Improving Performance – Transforming the Narrative
- On 23-02-2017
Is your school’s narrative leading to the practices, structures and the results you want?
The Research on What Works
By now we have no doubt that you and your school’s practices would have influenced by John Hattie’s synthesis and analysis of what works (and what doesn’t) in educational research. His intent was solely to provide some basis for teachers, schools and educational systems to compare the actual research evidence on learning.
Whether one agrees with the “rankings”, the value of the “effect size” or not, they do give an indication of the relative effect that an approach is likely to have on student learning. You’ll notice that most of these variables in the table above are teacher-driven – which reflects the significant impact we know that teachers have on student learning experiences and outcomes.
Yet where are teachers currently driving learning? What could be influencing the embedding of great evidence based practice?
The Current Narrative
As part of workshops we ran throughout 2016 we spent quite a bit of time with teachers and school leaders unpacking the current perceived status or narratives within their schools. It is a nice exercise which can be quite revealing as it draws out the pre-dominant conversations within the school.
There were two clear narrative trends we noticed across most schools:
- A perceived lack of strategic thinking and planning across the school
- A perceived lack of clear communication and leadership across the school
Think about what this may be like for a moment. You are a teacher who is – day in and day out – interacting with a wide variety of students of varying capacity with the goal of supporting them to grow and progress in their learning and understanding. You try to improve your teaching each day and you occasionally go to external professional learning sessions and are lucky to embed one good idea you learnt from them. You don’t get the time you feel you need to interact professionally with your colleagues and often the meetings you do have devolve into administrivia and sometimes people disagreeing with one another. Curriculum days, if you have them, are either at the end of the year, start of the year or spent doing things that are not linked to curriculum but covering required well-being or other aspects (e.g. anaphylaxis, first aid, etc). The school leadership is working on embedding evidence based practice within the school but it is mostly a top down approach and the goal posts seem to be always moving depending on the latest “research”. The last time you really developed your capacity to be an effective teacher in a rigorous manner was when you were working on your teaching degree or when you did your Masters.
It is not surprising that the impact of these pre-dominant narratives often resulted in teachers and middle leaders feeling disenchanted, overworked and at the effect of constant change and initiatives. Furthermore, the systems within the school – those structures / practices / policies that create the work-ability within the school – are designed to keep the current paradigm in place. The result is glacial improvement or consistent mediocrity since the system is working against improvement.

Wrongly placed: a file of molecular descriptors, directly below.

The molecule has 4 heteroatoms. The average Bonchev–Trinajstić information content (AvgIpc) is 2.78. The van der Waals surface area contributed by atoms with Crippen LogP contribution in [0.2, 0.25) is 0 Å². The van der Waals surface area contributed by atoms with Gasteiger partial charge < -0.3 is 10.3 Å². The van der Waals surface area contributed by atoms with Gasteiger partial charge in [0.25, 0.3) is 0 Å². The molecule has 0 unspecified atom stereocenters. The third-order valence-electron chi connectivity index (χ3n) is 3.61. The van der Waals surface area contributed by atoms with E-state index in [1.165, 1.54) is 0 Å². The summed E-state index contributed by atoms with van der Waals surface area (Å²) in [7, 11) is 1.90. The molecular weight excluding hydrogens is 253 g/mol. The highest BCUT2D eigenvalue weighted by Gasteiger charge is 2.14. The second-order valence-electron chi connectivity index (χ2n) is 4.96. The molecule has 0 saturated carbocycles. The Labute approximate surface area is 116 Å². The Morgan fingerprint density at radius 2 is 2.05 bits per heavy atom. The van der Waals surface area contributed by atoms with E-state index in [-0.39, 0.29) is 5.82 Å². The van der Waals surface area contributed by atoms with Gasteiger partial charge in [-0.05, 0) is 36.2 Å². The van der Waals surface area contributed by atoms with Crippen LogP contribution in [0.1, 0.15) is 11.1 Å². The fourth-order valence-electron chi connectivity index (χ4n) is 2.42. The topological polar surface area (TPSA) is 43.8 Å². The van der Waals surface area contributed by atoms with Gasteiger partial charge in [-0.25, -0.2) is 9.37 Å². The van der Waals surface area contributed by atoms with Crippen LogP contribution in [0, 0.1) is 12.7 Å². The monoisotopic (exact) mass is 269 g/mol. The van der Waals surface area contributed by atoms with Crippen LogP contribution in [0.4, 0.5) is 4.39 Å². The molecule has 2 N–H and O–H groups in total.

Transforming the Narrative
Improvement or transformation comes with shifting the narrative within the school and aligning the school vision, systems, practices, processes and policies to achieve the common goals.
- It requires harnessing the school community to “all be rowing in the same direction” and making the goals and progress towards them explicit and visible (rather than owned by a few)
- It requires long term strategic thinking and planning and distributed leadership.
- It requires a shift in who people believe is responsible for learning and leadership within the school.
- It requires clear and constant communication and sharing
This is not easy and takes significant time but it has become more important as schools exist in a constantly changing societal and technological landscape. Hattie, in a recent presentation Shifting away from distractions to improve Australia’s schools: Time for a Reboot, suggest schools reboot themselves. We agree. If you re-look at the highest effect size data in the table above you will notice that they are pointing directly to the importance of teachers developing a shared common understanding and working together for a common goal.
This year many of our newsletters, articles, and workshops will be focused on what we see are the practicalities of rebooting your school and creating a narrative within the school that empowers learning and leadership. Our aim is to provide new contexts, new thinking and practical examples so you begin the journey of creating the school culture you have always wanted.
Some Questions for you to think about
- What are the current narratives or perceptions of teachers, middle leaders and students within the school?
- What do they say are the causes of these perceptions / narratives within the school?
- What is the future you would like to see for learning / school culture?